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Pepperdine Libraries Adds First Edition of "Les Misérables" and Other Important Rare Books to its Special Collections


MALIBU, California – Pepperdine Libraries is pleased to announce it has added several important items to its growing teaching and research collection of rare books and materials available to faculty, students, and scholars. Among the new acquisitions are an influential nineteenth century design manual, a sixteenth century book on Protestant history, a first edition printing of Victor Hugo’s epic historical novel Les Misérables, and historical documents from nineteenth century California.

Grammar of Ornament cover

The Grammar of Ornament by Owen Jones, a first edition published in 1856, is considered one of the most influential design manuals of the 19th century. Jones created it to introduce design students to worldly motifs. He believed that studying historical design from all corners of the globe would create a stronger foundation of knowledge for students’ design work. The volume contains 112 prints created with chromolithography, a chemical process invented in the nineteenth century that enabled bookmakers to print color illustrations easily. The Libraries’ newly-acquired volume is a superb example of the endless possibilities that chromolithography presented, capturing myriad colors in the designs within.

Grammar of Ornament page

One of this year’s most important acquisitions is a 1641 printing of John Foxe’s Actes and Monuments of these Latter and Perillous Days, Touching Matters of the Church, first printed in 1563. Popularly known as Foxe’s Book of Martyrs, this three-volume set is considered by scholars to be one of the most significant histories of the Protestant Church. 

cover of Foxe's Book of Martyrs

Dr. Jennifer Smith, associate professor of English at Seaver College, is particularly excited about this acquisition. “The Book of Martyrs is a treasure trove of information about Early Modern England and especially pre-Reformation and Reformation Protestantism. For several centuries, it was hugely influential in shaping English attitudes towards the Catholic church,” she said. Smith expects to use the book when she teaches about printing history and when she teaches about the relationship between literature and history.

open spread of Foxe's Book of Martyrs

Victor Hugo’s Les Misérables was first published in Paris in 1862 by Pagnerre in ten volumes, and the Libraries’ acquisition is one of these rare first edition printings. Its addition complements the Libraries’ substantial Doris Kenyon Mlynarski collection of rare books on nineteenth century France.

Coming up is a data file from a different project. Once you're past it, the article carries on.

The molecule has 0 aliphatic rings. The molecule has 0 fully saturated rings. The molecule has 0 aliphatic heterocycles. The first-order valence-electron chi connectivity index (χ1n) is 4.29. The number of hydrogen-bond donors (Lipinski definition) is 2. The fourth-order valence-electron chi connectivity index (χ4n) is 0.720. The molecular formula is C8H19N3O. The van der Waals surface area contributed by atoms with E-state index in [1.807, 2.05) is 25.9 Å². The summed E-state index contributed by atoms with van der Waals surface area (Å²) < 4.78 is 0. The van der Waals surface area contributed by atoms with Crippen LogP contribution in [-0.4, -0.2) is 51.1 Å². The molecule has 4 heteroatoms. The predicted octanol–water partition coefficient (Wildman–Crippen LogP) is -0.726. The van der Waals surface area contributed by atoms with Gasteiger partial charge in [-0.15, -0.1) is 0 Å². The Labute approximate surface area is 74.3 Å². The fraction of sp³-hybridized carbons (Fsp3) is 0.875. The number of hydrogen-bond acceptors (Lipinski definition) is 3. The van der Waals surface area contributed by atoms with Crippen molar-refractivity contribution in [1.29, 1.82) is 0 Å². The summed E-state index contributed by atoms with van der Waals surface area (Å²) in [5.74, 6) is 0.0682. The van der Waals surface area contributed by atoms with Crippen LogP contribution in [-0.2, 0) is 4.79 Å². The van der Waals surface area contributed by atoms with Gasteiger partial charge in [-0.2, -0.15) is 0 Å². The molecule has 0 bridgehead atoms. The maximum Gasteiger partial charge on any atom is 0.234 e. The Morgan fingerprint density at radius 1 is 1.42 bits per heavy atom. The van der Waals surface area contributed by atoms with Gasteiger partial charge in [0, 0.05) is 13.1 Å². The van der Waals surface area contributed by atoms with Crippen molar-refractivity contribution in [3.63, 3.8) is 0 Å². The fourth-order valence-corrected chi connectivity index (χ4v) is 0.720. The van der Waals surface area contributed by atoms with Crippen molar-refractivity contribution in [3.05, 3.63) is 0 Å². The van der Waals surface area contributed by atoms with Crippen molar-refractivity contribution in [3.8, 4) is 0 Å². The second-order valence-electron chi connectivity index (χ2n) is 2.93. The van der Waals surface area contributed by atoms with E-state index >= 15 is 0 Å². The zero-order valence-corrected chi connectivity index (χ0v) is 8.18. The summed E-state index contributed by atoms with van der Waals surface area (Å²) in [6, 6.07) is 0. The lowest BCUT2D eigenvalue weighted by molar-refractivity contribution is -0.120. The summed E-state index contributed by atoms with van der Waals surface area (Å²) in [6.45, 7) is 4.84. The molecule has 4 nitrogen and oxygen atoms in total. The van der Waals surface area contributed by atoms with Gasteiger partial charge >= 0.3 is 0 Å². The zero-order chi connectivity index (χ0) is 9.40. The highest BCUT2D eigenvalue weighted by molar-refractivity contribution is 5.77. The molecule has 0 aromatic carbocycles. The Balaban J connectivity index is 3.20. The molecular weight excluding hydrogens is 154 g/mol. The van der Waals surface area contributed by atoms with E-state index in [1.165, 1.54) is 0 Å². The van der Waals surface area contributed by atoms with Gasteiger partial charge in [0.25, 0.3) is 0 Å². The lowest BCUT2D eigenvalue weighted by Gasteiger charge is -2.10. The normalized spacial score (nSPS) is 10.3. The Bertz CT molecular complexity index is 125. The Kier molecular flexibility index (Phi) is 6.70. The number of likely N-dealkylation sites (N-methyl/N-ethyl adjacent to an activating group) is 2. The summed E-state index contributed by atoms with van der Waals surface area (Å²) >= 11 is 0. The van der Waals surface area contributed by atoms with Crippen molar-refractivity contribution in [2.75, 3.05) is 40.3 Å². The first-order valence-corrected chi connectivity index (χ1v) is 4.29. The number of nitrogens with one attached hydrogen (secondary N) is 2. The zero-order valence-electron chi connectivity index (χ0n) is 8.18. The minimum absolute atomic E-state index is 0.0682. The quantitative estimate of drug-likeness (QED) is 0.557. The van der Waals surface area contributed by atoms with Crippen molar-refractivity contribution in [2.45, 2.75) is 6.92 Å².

Dr. Kelle Marshall, associate professor of French and French Studies program coordinator at Seaver College, expressed her delight with the acquisition. “Though published over one hundred fifty years ago, Les Misérables addresses themes that resonate with contemporary audiences, including human trafficking, social instability, and – most importantly for Pepperdine’s mission – justice, grace, and forgiveness,” she said. Marshall also stated that she plans on introducing a literature course where students will explore these and other themes.

title page of Les Miserables volume I

Lastly, the newly-acquired California historical materials include a first edition of “Put’s Golden Songster,” a series of song booklets printed between 1858 and 1870 containing songs about mining and life in early California. Other items added to the collections include nineteenth century ephemera from the vigilante group Committee of Vigilance of San Francisco and the labor organization Workingmen’s Party of California.

Kelsey Knox, Pepperdine’s archivist for special collections and university archives, expressed her excitement about the new acquisitions. “We continue to develop our teaching and research collections to align with faculty interests. In the coming weeks and months, I can’t wait to share these new materials with our faculty colleagues and with students during special collections instruction sessions,” she said.

Researchers who wish to set up an appointment for an in-person consultation and faculty members interested in incorporating special collections into their teaching should email specialcollections@pepperdine.edu.

About Pepperdine Libraries
Inspired by the University’s mission, Pepperdine Libraries serve our learning community by facilitating exploration, discovery, and creativity through personalized service at our campus locations in Southern California and abroad and through rich computer-based resources. Pepperdine students, faculty, and staff have access to more than 1.5 million items via our catalog and 3.1 billion items via interlibrary loan. Our community also has access to more than 120 electronic databases featuring 51,000 journals, more than 530,000 ebooks, and thousands of papers in Digital Commons, our institutional repository for Pepperdine scholarship. Anyone from anywhere in the world doing primary source research can search more than 42,000 items -- including photographs, documents, films, and recordings -- in our Digital Collections. Boone Special Collections and University Archives, located in our flagship Payson Library, provides access to historical primary source artifacts. Payson is also home to the Genesis Lab makerspace, an exhibit gallery, and a multipurpose presentation room displaying a collection of historic surfboards. To stay updated, sign up for email newsletters and follow Pepperdine Libraries on ​Instagram, Twitter, and Facebook.